According to a report over at First Showing, the film will only have a two week engagement on IMAX screens before having to make way for the release of the IMAX version of Night At The Museum 2: Battle Of The Smithsonian. Trek is scheduled for a May 8, 2009 premier and Museum 2 is scheduled for May 22.
In addition to Trek and Museum 2, there are at least two other films – Harry Potter And The Half-Blood Prince and Transformers: Revenge Of The Fallen – that will also be presented in IMAX in the coming year.
I have to wonder if IMAX is in danger of becoming a gimmick, if it hasn’t already. Does blowing up the films to the larger IMAX screen size really add anything to the storytelling? More than likely not. Sure the footage in The Dark Knight that was shot specifically for IMAX looked amazing. Seeing Superman Returns in the IMAX format allowed them to present a few sequences in 3D, which also looked great. Half-Blood Prince will also sport about 20 minutes of 3D footage, while Transformers director Michael Bay shot a few sequences of Transformers with the larger negative size IMAX cameras. But besides giving the audience some visceral thrills, does utilizing IMAX actually contribute to the telling of the film’s story?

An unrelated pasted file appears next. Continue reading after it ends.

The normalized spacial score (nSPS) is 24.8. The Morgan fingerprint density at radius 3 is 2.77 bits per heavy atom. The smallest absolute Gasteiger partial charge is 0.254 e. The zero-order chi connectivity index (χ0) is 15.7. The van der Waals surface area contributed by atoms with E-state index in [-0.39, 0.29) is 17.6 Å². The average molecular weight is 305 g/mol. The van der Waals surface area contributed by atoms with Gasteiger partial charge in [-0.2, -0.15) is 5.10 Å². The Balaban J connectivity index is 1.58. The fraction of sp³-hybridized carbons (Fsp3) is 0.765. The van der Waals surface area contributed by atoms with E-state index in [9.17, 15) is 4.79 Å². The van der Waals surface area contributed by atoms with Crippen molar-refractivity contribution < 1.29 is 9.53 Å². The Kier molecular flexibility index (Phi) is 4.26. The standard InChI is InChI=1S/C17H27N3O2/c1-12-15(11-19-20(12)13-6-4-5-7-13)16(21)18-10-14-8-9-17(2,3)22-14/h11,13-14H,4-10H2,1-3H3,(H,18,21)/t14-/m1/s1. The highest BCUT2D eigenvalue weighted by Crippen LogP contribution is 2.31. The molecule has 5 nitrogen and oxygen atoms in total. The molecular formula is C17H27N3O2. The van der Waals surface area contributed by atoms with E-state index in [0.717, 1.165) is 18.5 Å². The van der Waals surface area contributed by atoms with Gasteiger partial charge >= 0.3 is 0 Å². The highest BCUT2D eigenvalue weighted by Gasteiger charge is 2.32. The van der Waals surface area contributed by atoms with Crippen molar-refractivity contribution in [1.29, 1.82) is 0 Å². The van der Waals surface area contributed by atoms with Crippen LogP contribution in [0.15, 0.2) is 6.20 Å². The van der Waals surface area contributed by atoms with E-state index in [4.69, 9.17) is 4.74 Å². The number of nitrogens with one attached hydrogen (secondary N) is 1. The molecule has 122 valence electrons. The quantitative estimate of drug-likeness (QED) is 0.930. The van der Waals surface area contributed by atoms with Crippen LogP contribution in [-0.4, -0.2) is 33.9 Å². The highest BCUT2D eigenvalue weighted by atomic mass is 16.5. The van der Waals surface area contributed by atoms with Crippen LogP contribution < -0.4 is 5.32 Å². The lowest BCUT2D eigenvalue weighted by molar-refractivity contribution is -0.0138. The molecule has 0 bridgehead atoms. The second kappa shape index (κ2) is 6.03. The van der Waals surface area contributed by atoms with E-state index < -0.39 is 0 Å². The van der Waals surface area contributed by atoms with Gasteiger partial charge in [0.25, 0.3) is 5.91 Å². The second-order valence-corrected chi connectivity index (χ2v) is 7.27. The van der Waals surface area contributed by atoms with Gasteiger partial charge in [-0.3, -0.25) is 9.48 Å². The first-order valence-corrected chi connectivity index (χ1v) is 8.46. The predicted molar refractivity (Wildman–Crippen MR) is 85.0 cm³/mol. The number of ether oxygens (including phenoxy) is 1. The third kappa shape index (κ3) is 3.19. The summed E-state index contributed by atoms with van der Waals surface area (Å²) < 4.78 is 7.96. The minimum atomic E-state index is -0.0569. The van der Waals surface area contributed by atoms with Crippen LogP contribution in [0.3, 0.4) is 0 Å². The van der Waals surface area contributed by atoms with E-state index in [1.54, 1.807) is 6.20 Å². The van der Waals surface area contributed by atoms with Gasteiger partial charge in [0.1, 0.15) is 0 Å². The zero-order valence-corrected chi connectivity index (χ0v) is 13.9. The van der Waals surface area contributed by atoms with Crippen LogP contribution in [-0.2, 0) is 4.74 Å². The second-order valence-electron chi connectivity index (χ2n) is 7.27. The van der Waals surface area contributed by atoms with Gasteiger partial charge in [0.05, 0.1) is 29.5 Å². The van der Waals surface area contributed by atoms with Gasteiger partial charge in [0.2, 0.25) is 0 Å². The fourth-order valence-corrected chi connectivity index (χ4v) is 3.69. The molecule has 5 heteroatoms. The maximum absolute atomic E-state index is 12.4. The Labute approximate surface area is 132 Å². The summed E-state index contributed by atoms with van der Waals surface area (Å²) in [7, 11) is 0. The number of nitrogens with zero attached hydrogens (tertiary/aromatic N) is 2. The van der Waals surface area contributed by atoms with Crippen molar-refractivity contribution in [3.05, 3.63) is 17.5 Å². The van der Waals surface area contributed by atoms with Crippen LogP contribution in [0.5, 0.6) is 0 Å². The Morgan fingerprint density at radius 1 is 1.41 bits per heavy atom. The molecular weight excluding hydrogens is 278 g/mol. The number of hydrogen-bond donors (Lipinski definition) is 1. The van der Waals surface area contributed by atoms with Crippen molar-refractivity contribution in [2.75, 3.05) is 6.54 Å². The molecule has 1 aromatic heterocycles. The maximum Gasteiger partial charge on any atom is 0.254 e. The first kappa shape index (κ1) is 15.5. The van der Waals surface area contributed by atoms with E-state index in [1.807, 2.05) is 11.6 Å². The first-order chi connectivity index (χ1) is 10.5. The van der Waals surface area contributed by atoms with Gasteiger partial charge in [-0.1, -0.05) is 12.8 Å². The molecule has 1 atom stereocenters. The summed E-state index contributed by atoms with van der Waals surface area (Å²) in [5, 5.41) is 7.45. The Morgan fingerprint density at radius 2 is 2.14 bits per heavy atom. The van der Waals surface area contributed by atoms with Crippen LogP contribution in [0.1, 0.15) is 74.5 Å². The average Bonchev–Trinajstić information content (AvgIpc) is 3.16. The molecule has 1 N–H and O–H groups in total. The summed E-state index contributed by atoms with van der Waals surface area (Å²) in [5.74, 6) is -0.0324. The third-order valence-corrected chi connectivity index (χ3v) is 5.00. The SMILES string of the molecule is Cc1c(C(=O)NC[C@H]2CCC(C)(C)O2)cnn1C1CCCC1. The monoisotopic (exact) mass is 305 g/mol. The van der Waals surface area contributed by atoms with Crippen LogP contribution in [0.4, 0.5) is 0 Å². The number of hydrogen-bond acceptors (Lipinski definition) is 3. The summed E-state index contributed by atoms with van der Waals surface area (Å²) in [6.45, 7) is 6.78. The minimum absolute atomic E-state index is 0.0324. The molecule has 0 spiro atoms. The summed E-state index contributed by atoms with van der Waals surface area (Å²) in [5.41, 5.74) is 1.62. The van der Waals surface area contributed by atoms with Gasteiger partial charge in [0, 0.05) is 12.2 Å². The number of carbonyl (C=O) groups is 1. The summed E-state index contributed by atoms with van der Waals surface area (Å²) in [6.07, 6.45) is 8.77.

A parallel can be drawn to the 3D craze back in the mid-1950s. At that time some 50 feature films and numerous shorts and cartoons were produced in the format. They featured all manner of things being shot out at the audiences from arrows to paddle balls to gorillas. The Three Stooges threw cake and sprayed water at theater patrons across America, Casper the Friendly Ghost traveled to the moon and dancers in Kiss Me Kate swung on ropes over audiences’ heads.
But there was only one director who downplayed the sensational aspect of 3D in favor of using it as a way of bringing storypoints to the audience’s attention. That was Alfred Hitchcock in his film Dial ‘M’ For Murder. If you ever have the chance to see the film in 3D, do so. Pay attention to how Hitchcock composes his shots in 3D, placing certain objects in the foreground and background. It is subtle work and I probably wouldn’t have noticed it if I hadn’t seen the film in 2D previously.
Is there a director who can find a similar way to utilize the IMAX screen in a similar fashion? I would hope so, just to keep the format from becoming some type of ballyhoo gimmick that the public will quickly tire of.